The limited liability company may offer the best of both worlds.
An LLC is generally treated as a partnership for tax purposes. At the same time, the LLC's members, like corporate shareholders, are not personally liable for the debts of the business.
However, LLCs are not always the best form of entity, even for a closely held business. There may be circumstances in which a corporation or limited partnership is a more appropriate form.
A sole proprietorship is nothing more than a business in which an individual engages in business personally rather than by means of a separate entity such as a corporation. The sole proprietorship avoids many of the formalities and reporting requirements associated with other forms of business organization. However, the proprietor is personally liable for the obligations of the business, thus making a limited liability entity such as a corporation or LLC an attractive alternative.
Corporation (Including S Corporation).
A corporation is a limited liability entity, in that none of the owners (shareholders) are liable for the obligations of the corporation. The income of a corporation (other than an S corporation) is taxable, both by the federal government and California, at the corporate tax rate. Thus, a corporation and its shareholders are subject to "double taxation," because the corporation pays tax on its income and the shareholders pay tax on dividends received from the corporation, and the corporation is not allowed to deduct dividends as an expense. Double taxation may be minimized in certain cases by the payment of salaries to shareholders and by the use of shareholder loans. In addition, a corporation that retains most of its income may find the corporate tax structure beneficial because the marginal rates applicable to corporations are often lower than the marginal rates applicable to individuals.
Making a "S" Election - IRS Form 2553 Application
Qualifying corporations can ameliorate the effect of double taxation by making an S corporation election. If a corporation makes a valid S corporation election, then, for federal tax purposes, the corporation's net profits, losses, and tax credits are passed through (and taxed) to the corporation's shareholders, without being taxed to the corporation. Thus, S corporations are treated similarly, but not identically, to partnerships. There are important restrictions on the ability to qualify as an S corporation.
A general partnership is an association of two or more persons to carry on as co-owners of a business for profit that is not a limited partnership. A joint venture is an entity formed for a limited or temporary business purpose. Joint ventures have generally been treated as general partnerships under California law. However, LLCs may become the entity of choice for many limited purpose business ventures. A general partnership is generally not subject to federal or California income or franchise tax. For federal tax purposes, a partnership is any joint enterprise other than a trust or estate that carries on a business and is not organized as a corporation under state law.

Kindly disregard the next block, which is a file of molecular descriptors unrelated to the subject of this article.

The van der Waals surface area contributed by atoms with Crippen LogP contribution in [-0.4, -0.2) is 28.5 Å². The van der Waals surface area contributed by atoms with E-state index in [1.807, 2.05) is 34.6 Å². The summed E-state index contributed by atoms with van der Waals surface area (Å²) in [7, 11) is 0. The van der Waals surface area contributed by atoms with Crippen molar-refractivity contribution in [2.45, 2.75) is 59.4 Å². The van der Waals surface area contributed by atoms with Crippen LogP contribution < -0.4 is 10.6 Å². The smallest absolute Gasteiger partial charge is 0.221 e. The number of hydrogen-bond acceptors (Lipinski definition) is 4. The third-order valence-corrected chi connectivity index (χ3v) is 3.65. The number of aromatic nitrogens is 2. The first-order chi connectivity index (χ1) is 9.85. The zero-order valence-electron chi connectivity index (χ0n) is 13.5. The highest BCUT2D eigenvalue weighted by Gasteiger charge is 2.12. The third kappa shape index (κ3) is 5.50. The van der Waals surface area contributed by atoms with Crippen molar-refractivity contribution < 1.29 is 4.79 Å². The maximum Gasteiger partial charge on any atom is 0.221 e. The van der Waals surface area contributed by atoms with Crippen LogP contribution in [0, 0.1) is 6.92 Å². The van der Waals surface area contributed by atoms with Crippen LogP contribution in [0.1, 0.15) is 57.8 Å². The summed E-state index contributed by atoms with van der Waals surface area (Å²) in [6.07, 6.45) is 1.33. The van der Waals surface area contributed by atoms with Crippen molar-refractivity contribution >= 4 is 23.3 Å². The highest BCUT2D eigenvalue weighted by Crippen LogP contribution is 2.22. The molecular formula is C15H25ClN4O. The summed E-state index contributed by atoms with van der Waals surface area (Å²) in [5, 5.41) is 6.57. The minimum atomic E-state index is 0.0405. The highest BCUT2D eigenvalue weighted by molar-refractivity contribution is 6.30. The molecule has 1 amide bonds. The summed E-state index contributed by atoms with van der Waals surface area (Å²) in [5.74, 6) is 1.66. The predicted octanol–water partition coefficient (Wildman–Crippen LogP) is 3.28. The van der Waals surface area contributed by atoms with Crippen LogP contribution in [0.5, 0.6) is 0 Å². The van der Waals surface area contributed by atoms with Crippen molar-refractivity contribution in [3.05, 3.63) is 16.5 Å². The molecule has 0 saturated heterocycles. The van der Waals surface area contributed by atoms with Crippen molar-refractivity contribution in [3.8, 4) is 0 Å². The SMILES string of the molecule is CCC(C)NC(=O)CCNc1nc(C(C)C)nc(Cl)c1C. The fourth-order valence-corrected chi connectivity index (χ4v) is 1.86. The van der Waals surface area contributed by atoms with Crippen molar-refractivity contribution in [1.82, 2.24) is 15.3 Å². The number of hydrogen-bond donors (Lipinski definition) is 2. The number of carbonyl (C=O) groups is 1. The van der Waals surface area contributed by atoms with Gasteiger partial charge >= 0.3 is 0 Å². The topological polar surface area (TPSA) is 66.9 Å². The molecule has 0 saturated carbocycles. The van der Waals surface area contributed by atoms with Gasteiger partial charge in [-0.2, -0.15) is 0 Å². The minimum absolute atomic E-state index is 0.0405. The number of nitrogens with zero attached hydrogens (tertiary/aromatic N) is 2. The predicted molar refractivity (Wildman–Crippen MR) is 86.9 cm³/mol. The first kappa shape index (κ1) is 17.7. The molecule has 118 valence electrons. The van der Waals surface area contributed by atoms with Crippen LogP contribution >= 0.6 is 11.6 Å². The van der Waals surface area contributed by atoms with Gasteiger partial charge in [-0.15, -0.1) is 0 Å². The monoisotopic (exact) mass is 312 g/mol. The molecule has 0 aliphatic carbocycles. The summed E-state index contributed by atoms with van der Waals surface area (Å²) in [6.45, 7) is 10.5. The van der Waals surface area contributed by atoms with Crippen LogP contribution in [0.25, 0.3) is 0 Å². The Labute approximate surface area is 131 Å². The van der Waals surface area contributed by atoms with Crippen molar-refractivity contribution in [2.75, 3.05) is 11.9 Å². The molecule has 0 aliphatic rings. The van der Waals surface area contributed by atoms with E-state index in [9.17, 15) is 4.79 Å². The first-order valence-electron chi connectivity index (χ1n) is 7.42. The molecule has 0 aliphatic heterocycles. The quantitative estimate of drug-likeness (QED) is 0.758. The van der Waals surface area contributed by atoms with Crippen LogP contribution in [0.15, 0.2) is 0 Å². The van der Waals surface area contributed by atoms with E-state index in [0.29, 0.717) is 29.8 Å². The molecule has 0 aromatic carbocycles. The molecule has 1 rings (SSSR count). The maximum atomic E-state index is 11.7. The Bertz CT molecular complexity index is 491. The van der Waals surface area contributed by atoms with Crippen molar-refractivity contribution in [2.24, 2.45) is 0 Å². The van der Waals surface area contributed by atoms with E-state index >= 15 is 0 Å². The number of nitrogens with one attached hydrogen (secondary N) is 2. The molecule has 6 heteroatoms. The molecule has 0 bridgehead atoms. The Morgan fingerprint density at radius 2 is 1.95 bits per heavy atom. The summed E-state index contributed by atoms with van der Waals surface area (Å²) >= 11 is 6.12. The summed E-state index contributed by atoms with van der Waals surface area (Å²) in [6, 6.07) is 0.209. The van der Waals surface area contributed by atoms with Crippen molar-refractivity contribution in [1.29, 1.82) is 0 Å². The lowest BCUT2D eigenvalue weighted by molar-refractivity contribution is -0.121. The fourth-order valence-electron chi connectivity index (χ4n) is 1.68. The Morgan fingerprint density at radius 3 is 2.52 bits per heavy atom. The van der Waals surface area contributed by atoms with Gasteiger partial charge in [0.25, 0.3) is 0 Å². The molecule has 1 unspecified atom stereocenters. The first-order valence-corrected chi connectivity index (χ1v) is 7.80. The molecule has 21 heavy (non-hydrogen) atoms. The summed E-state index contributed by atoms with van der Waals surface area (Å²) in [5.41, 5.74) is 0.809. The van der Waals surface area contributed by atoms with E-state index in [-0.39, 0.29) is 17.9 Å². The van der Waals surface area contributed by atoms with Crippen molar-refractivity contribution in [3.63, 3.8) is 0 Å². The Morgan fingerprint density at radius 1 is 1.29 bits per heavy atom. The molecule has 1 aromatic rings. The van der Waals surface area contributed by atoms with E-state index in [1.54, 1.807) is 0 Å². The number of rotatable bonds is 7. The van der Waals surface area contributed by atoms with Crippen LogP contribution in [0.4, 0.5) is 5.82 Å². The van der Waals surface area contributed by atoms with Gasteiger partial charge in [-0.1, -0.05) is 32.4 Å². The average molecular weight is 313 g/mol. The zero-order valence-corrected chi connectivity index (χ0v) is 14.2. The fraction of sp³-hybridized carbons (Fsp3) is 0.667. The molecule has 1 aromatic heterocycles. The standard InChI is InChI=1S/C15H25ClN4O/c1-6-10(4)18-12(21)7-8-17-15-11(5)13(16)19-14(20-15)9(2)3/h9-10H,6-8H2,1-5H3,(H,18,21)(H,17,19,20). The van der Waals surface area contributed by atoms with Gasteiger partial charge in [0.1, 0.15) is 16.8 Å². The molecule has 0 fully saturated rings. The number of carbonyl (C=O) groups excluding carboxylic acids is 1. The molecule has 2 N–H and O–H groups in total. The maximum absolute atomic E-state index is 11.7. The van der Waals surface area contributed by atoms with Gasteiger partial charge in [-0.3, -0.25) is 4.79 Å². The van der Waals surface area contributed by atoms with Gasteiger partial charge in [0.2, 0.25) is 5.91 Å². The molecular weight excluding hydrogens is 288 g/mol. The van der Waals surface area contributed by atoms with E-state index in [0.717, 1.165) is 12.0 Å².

A limited partnership is a partnership with one or more "limited partners" (partners who do not participate in the control of the business and who are not personally liable for the obligations of the partnership), and one or more "general partners" (partners who actively engage in the management and control of the business and who have unlimited personal liability for the obligations of the partnership). Limited partnerships formed in California on and after July 1, 1984, are governed by the California Revised Limited Partnership Act (Corp C A?A?15611-15723). Limited partnerships formed in California before July 1, 1984, that have not elected to be governed by the new act are governed by the California Uniform Limited Partnership Act (Corp C A?A?15501-15533).
A limited partnership, like a general partnership, is generally not subject to federal or California income tax. Unlike a general partnership, a limited partnership is subject to an annual franchise tax of $800.
Limited Liability Partnership.
Many states have statutes authorizing the formation of limited liability partnerships (LLPs). An LLP is a form of general partnership in which the liability of each partner may be limited. Under most LLP statutes, a partner is relieved of liability for the negligence, wrongful acts, and misconduct of another partner and of employees and agents of the LLP. However, partners are not relieved of liability for their own negligent or wrongful acts or misconduct, or for the negligent or wrongful acts or misconduct of any person acting under their direct supervision and control. In most states, partners of an LLP remain liable for the contractual obligations of the partnership.
Limited Liability Company.
A limited liability company (LLC) is an unincorporated business organization whose members do not have personal liability for the debts of the LLC. LLCs formed in California are governed by the Beverly-Killea Limited Liability Company Act (the Act) (Corp C A?A?17000-17655). A domestic LLC with one member is automatically disregarded for federal and California tax purposes unless the LLC files an election to be taxed as a corporation. Reg A?301.7701-3. A domestic LLC with two or more members is automatically classified as a partnership for federal tax purposes unless the LLC files an election to be taxed as a corporation. Reg A?301.7701-2. An LLC doing business in California must pay an annual franchise tax plus a statutory fee for any year in which the LLC's total income is $ 250,000.00 or more. Rev & T C A?17942(a)-(b).